On September 13, 2017, Ms. Anagha Neelakantan, the Asia Programme Director at the International Crisis Group, had told Al Jazeera that there was no clear ideology underpinning the group's actions. "From what we understand the group is fighting to protect the Rohingya and not anything else," she said. Neelakanthan told Al Jazeera that she was unclear as to how many fighters the group currently has, Neelakantan explained, adding that there was "no evidence that ARSA has any links to local or international Jihadist groups, or that their aims are aligned".

Amnesty given Access to Northern Rakhine

Since 25 August 2017, the government Myanmar had blocked access to northern Rakhine State by the UN and most other humanitarian actors. The International Committee, International Federation, and Myanmar Red Cross Society were permitted to work, although they faced delays and restrictions as well as enormous logistical challenges in reaching populations in need. They made repeated requests to the government for grant of access to the communities in need in Rakhine state. It was only on 6 November, the World Food Programme was able to resume food aid to Rohingya and non-Rohingya communities through the government but with no staff access to monitor distribution directly.

Yet Amnesty International claims that it was able to send its investigators to Yangon and Sittwe and talk to the survivors independently. Ashley S. Kinseth a human rights lawyer who worked with a humanitarian NGO in Rakhine and had lived in Rakhine for several months before the August 25 ARSA attack, was told to move out on August 24 by the government. She has said that in Myanmar all movements were restricted and monitored by the army and security forces. Amnesty claims that their investigators met some of these women in Sittwe. Amnesty has not disclosed how they got access to these women and other witnesses to Sittwe. We have also not been told whether Amnesty team examined the three or four graves/pits from which the bodies were recovered and whether those narrow graves/pits could hold so many bodies. It is important for Amnesty International to clearly state its position on the graves/pits, as the photos of the mass graves or pits were publicized by Myanmar army and they exist in the public domain. Adam Larson of The Indicter Magazine had collected and analyzed the photos of the graves to assess whether so many bodies could have been buried in those narrow graves. According to Larson all three graves/pits were remarkably small in area, or narrow – one body wide at most. He concluded that to hold 12, 16, and 17 corpses each, as reported by Myanmar army, these had to be very deep, almost like well shafts. The bodies had to be piled in vertically, perhaps three bodies across and several layers deep. Furthermore, the way each of the pits were tucked into the edge of the brush, it suggested that the killers wanted these to stay hidden. If it weren't for the survivors' tips, they might have never been found. These were found by Myanmar army after the Hindu survivors gave them the location. Yet all the women in their statements have claimed that the black clad Rohingya killers had tied up the captured men and women away from the village to kill and burry the bodies in some place which they did not see. [http://theindicter.com/fake-news-and-massacre-marketing-in-the-rohingya-crisis-part-i-questioning-the-massacre-stories-1/]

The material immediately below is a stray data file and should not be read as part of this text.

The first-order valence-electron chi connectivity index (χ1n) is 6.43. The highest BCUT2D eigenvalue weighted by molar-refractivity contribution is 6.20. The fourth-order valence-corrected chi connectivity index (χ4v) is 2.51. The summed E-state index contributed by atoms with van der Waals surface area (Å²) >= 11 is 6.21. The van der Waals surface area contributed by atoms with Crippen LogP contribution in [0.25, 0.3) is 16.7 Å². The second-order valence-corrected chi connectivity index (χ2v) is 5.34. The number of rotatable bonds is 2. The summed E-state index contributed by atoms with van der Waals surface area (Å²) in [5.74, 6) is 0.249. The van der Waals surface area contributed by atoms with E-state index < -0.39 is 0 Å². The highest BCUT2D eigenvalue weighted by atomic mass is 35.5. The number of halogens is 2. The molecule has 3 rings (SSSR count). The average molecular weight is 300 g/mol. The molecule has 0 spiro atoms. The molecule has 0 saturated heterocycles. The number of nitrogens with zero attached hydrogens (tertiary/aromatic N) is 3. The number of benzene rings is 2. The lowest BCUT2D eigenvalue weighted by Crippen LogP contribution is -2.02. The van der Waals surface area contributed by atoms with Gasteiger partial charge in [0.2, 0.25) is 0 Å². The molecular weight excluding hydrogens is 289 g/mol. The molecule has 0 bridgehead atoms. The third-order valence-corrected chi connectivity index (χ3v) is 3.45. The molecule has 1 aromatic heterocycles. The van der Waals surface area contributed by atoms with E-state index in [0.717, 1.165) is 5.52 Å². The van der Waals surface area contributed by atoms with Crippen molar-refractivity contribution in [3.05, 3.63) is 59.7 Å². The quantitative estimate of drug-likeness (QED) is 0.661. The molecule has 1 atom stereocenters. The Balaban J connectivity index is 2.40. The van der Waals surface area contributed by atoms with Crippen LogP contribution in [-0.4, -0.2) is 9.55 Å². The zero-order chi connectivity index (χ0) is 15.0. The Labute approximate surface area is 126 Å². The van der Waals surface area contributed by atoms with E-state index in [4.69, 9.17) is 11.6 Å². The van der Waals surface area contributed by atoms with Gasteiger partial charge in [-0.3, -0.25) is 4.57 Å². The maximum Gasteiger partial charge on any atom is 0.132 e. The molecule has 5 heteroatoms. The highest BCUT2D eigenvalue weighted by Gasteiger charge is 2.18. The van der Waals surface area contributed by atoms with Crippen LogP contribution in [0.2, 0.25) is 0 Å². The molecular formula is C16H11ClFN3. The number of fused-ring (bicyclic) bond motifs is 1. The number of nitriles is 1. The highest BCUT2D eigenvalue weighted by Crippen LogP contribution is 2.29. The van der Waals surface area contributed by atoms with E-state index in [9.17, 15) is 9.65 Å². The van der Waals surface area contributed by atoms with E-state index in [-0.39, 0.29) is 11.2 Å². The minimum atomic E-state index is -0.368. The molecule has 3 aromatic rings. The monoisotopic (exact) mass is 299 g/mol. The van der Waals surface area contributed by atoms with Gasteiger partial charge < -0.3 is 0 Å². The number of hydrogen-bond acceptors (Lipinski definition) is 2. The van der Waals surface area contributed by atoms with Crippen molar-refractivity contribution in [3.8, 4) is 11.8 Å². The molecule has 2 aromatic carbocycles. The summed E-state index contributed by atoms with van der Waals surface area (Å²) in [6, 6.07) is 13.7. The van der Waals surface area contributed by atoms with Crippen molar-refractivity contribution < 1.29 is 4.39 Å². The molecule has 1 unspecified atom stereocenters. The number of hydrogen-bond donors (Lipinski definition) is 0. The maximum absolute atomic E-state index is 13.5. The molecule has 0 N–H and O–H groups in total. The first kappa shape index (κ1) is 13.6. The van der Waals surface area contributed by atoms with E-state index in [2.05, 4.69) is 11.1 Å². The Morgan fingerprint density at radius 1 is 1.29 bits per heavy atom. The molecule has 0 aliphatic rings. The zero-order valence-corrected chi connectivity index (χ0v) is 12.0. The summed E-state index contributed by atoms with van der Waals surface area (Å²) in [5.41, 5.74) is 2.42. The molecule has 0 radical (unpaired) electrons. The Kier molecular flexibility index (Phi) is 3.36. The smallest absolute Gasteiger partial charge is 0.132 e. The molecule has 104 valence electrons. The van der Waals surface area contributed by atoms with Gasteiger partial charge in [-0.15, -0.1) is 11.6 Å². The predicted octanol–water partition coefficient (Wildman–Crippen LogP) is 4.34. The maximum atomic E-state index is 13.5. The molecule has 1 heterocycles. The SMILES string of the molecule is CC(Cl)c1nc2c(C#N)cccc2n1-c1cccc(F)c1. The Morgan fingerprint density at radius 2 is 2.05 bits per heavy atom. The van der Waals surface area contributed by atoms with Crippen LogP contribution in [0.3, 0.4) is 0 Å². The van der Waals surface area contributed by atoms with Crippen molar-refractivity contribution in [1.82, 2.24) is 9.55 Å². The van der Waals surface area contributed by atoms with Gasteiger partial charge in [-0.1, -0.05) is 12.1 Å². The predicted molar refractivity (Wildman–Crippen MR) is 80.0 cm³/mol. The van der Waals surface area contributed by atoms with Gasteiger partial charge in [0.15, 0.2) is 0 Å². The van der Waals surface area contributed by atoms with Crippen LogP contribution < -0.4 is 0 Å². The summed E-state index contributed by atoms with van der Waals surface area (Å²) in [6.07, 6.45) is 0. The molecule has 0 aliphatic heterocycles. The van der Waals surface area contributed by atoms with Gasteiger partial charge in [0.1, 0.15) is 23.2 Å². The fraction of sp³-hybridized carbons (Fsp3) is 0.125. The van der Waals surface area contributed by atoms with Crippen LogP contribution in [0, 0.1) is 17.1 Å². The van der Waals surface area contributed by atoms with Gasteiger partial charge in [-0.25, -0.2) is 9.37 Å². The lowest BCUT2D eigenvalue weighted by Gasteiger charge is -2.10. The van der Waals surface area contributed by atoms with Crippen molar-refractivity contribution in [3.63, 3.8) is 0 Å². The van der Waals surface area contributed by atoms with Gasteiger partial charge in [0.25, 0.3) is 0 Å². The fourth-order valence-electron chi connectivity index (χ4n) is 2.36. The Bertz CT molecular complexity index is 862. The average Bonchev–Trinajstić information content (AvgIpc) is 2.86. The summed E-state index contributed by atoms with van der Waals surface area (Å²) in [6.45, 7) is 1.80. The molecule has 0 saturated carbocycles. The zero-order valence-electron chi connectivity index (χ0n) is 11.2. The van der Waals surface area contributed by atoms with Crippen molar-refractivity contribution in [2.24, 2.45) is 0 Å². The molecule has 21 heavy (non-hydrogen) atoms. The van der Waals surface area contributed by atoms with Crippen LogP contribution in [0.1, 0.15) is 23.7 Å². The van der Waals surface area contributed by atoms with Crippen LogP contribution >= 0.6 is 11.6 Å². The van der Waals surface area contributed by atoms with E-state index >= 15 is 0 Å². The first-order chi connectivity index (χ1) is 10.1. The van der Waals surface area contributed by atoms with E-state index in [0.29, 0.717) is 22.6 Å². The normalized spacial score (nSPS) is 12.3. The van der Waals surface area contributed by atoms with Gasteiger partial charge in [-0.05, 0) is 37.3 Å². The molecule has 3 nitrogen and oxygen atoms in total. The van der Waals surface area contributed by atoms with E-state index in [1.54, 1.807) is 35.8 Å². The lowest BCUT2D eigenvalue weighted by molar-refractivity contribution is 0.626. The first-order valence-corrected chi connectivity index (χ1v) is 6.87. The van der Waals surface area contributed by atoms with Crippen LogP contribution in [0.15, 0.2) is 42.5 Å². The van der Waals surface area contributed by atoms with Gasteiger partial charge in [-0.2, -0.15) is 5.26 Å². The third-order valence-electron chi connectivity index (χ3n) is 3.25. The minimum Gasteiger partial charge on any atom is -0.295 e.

Amnesty International's regional director James Gomez needs to look into this chain of contradictions. It is important to remember that an evolving story that adapts to shifting public perception is a sign of repeated falsification. Sloppy accusations of brutal killing of Hindus and Buddhists against ARSA, betray intuitive attachment to a country performing violence rather than empathy for those on its receiving end.

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PM: Bundesregierung muss Blockade bei Steuertransparenz endlich beenden!

WEED - Sun, 06/17/2018 - 22:00
18.06.2018: Das Netzwerk Steuergerechtigkeit, WEED und andere Organisationen fordern anlässlich des Deutsch-Französischen Ministertreffens öffentliche länderbezogene Berichterstattung von Konzernen